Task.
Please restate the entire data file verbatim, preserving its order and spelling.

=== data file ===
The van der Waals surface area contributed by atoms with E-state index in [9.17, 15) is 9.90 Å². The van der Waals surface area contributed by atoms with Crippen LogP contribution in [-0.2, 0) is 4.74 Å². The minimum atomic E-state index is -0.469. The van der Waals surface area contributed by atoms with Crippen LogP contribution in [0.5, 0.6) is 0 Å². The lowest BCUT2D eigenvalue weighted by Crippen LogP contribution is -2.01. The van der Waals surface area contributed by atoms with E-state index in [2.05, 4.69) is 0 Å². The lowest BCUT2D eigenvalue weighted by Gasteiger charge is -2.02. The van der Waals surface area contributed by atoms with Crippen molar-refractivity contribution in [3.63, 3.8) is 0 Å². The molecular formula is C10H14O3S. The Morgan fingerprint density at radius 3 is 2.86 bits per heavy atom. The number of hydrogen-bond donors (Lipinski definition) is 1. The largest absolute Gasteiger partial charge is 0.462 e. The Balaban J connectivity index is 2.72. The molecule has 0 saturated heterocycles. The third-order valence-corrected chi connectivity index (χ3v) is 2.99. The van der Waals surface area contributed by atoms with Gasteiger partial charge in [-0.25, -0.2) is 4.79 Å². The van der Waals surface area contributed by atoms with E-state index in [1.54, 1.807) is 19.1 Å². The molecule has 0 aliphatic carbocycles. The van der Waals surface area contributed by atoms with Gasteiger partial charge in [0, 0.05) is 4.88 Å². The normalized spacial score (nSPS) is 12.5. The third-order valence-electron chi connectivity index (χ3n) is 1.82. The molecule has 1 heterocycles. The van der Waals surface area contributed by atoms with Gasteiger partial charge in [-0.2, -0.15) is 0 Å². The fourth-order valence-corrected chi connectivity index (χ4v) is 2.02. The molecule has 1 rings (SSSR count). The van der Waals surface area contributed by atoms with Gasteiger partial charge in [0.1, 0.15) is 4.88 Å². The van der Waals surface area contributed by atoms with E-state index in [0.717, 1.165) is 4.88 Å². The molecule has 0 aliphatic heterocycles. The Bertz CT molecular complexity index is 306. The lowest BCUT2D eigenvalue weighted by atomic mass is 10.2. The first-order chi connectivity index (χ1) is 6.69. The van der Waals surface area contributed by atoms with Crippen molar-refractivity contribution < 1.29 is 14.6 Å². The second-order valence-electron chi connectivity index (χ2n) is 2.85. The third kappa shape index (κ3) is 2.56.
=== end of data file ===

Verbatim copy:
The van der Waals surface area contributed by atoms with E-state index in [9.17, 15) is 9.90 Å². The van der Waals surface area contributed by atoms with Crippen LogP contribution in [-0.2, 0) is 4.74 Å². The minimum atomic E-state index is -0.469. The van der Waals surface area contributed by atoms with Crippen LogP contribution in [0.5, 0.6) is 0 Å². The lowest BCUT2D eigenvalue weighted by Crippen LogP contribution is -2.01. The van der Waals surface area contributed by atoms with E-state index in [2.05, 4.69) is 0 Å². The lowest BCUT2D eigenvalue weighted by Gasteiger charge is -2.02. The van der Waals surface area contributed by atoms with Crippen molar-refractivity contribution in [3.63, 3.8) is 0 Å². The molecular formula is C10H14O3S. The Morgan fingerprint density at radius 3 is 2.86 bits per heavy atom. The number of hydrogen-bond donors (Lipinski definition) is 1. The largest absolute Gasteiger partial charge is 0.462 e. The Balaban J connectivity index is 2.72. The molecule has 0 saturated heterocycles. The third-order valence-corrected chi connectivity index (χ3v) is 2.99. The van der Waals surface area contributed by atoms with Gasteiger partial charge in [-0.25, -0.2) is 4.79 Å². The van der Waals surface area contributed by atoms with E-state index in [1.54, 1.807) is 19.1 Å². The molecule has 0 aliphatic carbocycles. The van der Waals surface area contributed by atoms with Gasteiger partial charge in [0, 0.05) is 4.88 Å². The normalized spacial score (nSPS) is 12.5. The third-order valence-electron chi connectivity index (χ3n) is 1.82. The molecule has 1 heterocycles. The van der Waals surface area contributed by atoms with Gasteiger partial charge in [-0.2, -0.15) is 0 Å². The fourth-order valence-corrected chi connectivity index (χ4v) is 2.02. The molecule has 1 rings (SSSR count). The van der Waals surface area contributed by atoms with Gasteiger partial charge in [0.1, 0.15) is 4.88 Å². The van der Waals surface area contributed by atoms with E-state index in [0.717, 1.165) is 4.88 Å². The molecule has 0 aliphatic heterocycles. The Bertz CT molecular complexity index is 306. The lowest BCUT2D eigenvalue weighted by atomic mass is 10.2. The first-order chi connectivity index (χ1) is 6.69. The van der Waals surface area contributed by atoms with Crippen molar-refractivity contribution < 1.29 is 14.6 Å². The second-order valence-electron chi connectivity index (χ2n) is 2.85. The third kappa shape index (κ3) is 2.56.